Traditions are pots of happiness and togetherness. Traditions are intended to be a commemoration of pleasure and joy, an occasion that unites people rather than inflicting the deaths of helpless, innocent creatures and leaving a select few wretched and lonely for the rest of their lives. A newspaper recently published an article inviting people to engage in the ‘cruelty’ custom of the ‘Gadhimai festival’.
The Gadhimai Temple in the Bara area of Nepal hosts the greatest animal sacrifice in the world once every five years in our nation. This ritual has been done in Nepal for a long time and is nothing more than inhumane treatment disguised as tradition. Innocent and vulnerable lives are lost. Countless defenseless creatures meet their horrible fate every year due to religious dogma, which is irrational in and of itself. We, as humans, should be sensible enough to discontinue something that causes nothing but misery. Giving something the name of ‘tradition’ doesn’t make it right in any way. Despite the country’s reputation for being a devoutly religious and spiritual nation, many Nepali people are guilty of treating animals cruelly. The mistreatment of animals is especially prevalent in urban areas, where pets and livestock are often kept in cramped and unsanitary conditions.
All in the name of ‘tradition’, animals are then brutally murdered. Torture and murdering helpless animals should not be considered a tradition. People have long attempted to rationalize heinous acts by citing tradition. Tradition, on the other hand, does not make anything correct. Gadhimai festival is a barbaric blood “culture” that should have been abandoned to the annals of history long ago. It is a torture, mutilation, and slaughter of animals for amusement and thrill, according to many, regardless of its history.
Thousands of buffaloes are slain in the hope of bringing prosperity and putting a stop to sin. Isn’t the act of murdering animals itself evil? If we are the cause of evil, how can it eradicate it and offer wealth to us? No religion endorses the practice of animal sacrifice. Hindu religious scriptures even state ‘love others, serve others, aid others, hurt never’ as the foundation of religion. Animal sacrifice is not a religious practice; rather, it is a societal atrocity that is rooted in myths and goes against the teachings of Hinduism, which uphold the principle of non-violence.
Hinduism’s central tenet is the idea that God dwells within every living thing, even vulnerable animals. Giving these barbaric acts the label of ‘religion and tradition’ is thus an act of human folly and lack of self-awareness.
The use of animals for entertainment purposes is also a problem in Nepal. Elephants, in particular, are often subjected to cruel treatment in order to entertain tourists. Many elephants are kept in cramped and unsanitary conditions, and are subjected to physical abuse in order to make them perform tricks. Stray animals are another group that are often subjected to cruelty in Nepal. Stray dogs, in particular, are often beaten, kicked, and thrown stones at by people who see them as a nuisance.
There are also reports of people poisoning stray dogs in order to get rid of them. Despite these issues, there are also many individuals and organizations working to combat animal cruelty in Nepal. Animal Nepal, for example, is a non-profit organization that works to improve the welfare of animals in Nepal through education, advocacy, and direct care. Similarly, the Kathmandu Animal Treatment Centre provides medical care and shelter to stray dogs and other animals in need.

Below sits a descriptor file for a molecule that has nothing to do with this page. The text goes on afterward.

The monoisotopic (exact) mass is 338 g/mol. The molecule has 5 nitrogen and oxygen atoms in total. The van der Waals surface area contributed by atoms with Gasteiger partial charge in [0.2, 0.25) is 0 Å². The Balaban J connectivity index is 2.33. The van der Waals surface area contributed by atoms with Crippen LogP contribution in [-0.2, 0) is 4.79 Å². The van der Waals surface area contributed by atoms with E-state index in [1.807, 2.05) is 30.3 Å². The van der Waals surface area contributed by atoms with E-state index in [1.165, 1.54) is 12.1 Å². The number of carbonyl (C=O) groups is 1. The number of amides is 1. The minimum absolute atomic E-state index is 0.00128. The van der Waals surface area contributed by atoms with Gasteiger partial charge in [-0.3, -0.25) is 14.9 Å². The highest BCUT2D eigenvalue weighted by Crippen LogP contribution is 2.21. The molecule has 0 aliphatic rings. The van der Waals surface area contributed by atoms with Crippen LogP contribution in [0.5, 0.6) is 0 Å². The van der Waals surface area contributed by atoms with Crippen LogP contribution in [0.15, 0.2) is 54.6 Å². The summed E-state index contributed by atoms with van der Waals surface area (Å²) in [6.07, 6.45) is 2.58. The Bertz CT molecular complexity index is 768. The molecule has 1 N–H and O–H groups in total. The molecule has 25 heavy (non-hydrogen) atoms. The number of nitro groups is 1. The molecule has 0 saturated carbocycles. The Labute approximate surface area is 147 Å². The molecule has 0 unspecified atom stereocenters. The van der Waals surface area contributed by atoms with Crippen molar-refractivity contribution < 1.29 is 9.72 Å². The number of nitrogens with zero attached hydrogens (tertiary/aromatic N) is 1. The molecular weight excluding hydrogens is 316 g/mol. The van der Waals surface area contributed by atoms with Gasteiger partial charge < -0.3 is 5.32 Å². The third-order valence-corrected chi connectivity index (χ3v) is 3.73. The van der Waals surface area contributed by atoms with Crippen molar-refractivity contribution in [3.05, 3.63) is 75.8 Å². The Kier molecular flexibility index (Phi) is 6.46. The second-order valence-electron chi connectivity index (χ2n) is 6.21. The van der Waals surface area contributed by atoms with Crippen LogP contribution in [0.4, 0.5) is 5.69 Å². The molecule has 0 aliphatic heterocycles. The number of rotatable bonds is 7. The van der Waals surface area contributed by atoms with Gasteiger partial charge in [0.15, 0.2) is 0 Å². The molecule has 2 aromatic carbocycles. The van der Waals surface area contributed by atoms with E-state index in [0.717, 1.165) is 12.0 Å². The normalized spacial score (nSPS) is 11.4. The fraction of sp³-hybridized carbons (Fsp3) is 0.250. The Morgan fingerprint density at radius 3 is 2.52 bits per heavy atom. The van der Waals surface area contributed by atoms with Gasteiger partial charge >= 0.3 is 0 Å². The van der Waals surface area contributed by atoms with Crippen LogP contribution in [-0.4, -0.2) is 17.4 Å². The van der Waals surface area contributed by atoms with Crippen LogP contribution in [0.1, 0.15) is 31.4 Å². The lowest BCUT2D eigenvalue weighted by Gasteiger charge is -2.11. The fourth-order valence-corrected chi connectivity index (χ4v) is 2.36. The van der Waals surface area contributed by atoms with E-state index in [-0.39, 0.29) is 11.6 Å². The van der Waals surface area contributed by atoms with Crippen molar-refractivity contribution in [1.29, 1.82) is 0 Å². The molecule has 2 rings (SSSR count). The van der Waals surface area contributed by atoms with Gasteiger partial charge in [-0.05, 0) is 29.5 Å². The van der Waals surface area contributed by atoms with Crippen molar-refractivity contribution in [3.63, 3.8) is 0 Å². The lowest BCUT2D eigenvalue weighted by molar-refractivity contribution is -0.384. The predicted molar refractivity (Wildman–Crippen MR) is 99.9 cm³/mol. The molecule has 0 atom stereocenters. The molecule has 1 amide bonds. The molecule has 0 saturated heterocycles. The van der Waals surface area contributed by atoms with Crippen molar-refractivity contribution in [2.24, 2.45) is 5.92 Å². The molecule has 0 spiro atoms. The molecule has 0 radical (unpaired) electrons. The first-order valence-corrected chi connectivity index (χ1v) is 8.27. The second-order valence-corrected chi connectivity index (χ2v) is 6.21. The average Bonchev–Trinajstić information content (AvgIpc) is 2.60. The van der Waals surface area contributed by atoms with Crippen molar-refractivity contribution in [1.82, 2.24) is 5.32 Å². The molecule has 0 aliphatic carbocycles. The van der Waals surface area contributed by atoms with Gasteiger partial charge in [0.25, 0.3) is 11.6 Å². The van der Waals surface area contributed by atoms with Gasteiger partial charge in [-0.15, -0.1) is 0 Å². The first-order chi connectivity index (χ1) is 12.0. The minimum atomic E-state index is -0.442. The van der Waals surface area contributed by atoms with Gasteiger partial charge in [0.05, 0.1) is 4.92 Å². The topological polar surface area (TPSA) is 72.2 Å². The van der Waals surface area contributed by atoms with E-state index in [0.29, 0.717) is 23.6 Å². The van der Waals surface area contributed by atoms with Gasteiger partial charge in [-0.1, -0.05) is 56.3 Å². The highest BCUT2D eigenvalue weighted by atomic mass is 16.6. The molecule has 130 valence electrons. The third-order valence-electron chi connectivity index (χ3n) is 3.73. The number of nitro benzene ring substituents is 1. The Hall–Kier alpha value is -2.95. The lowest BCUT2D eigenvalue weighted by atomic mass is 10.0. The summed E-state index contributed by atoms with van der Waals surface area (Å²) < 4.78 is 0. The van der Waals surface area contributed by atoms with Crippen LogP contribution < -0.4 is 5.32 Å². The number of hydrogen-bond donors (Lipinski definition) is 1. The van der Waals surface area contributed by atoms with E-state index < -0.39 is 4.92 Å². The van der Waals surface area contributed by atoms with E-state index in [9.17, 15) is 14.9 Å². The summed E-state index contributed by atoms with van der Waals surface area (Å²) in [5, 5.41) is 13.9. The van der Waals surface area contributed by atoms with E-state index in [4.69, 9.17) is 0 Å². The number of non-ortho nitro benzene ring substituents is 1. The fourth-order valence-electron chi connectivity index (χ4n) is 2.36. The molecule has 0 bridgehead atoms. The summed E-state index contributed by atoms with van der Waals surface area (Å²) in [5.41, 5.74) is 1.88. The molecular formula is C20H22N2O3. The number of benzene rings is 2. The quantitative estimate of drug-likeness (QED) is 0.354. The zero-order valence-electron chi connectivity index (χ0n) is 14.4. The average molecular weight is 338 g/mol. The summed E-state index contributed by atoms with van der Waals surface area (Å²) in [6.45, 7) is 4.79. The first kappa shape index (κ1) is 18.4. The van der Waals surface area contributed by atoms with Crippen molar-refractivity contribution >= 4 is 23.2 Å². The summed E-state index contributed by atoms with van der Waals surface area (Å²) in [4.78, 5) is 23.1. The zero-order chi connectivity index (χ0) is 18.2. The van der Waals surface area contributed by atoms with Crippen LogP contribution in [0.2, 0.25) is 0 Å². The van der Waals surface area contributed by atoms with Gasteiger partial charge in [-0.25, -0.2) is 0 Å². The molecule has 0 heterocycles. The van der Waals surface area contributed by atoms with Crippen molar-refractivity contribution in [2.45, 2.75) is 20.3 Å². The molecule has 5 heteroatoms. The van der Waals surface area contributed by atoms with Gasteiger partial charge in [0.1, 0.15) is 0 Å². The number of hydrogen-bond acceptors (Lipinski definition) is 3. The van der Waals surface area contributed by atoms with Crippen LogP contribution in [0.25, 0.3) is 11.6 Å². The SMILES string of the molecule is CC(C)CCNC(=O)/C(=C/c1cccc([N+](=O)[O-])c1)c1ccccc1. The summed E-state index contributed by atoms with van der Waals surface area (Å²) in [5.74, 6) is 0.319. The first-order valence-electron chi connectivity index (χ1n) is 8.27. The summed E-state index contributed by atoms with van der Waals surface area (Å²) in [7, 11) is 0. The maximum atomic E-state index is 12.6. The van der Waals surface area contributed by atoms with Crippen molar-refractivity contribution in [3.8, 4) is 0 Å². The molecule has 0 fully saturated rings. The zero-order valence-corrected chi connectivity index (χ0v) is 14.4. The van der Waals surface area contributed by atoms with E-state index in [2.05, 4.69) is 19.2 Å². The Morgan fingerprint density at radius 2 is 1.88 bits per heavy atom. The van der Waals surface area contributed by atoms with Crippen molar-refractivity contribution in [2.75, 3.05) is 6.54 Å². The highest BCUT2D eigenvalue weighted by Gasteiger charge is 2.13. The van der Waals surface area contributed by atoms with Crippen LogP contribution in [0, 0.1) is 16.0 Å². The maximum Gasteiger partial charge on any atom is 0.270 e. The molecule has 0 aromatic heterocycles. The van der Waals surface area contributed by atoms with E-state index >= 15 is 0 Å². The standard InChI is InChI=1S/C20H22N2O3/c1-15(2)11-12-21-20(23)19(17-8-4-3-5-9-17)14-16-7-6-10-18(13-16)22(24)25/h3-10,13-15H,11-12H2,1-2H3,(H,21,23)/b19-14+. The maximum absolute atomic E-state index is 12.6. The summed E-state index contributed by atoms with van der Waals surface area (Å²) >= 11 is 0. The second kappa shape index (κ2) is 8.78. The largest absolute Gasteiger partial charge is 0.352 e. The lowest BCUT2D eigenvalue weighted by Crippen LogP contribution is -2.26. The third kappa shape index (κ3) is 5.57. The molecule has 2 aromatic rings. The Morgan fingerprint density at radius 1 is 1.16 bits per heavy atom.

According to me, we as a society should come up with an alternative for this extremely cruel act named tradition. People in the city can arrange a fair where people can come dressed up as any historic figures they like and hold campaigns or acts in the same area to attract media attention. It also gives a fantastic chance to raise awareness about the suffering that animals endure during religious events. It allows us to reach out to those who are unaware of the cruelty that occurs during these festivals. The fair will give people a joyful, fun-filled alternative to these events that is devoid of brutality. Those who wish to celebrate are welcome to attend the fair and give their contribution to the cause. This can be done every year and will fulfill all the requirements that a tradition needs to have, i.e.; a sense of togetherness and joy.
Overall, the practice of killing animals for the sake of religion should be discouraged and outlawed. Animals are living entities with the ability to act, and as such, have the same rights as us, human beings. Respect should be shown for their right to coexist peacefully with others and the environment. Never will a god call for the blood of one of his creations. Animal sacrifices are a primitive, evil, and purely superstitious tradition. Animal torture committed in the name of superstitions and rituals cannot be justified by religion. Making the lives of innocent people unhappy and hurting animals for your amusement is an act of selfishness and cruelty, and calling it tradition doesn’t make it acceptable. While animal cruelty remains a serious issue in Nepal, there are also signs of progress and hope for the future. By raising awareness of the issue and supporting organizations that work to protect animals, it is possible to make a difference and improve the lives of animals in Nepal. As indicated above, the alternative will help people unify while also serving the objective of raising awareness against animal abuse. Let’s make it a tradition, and let’s do it right this time.
Ananya Shri Mundara
Grade 11, Pathways World School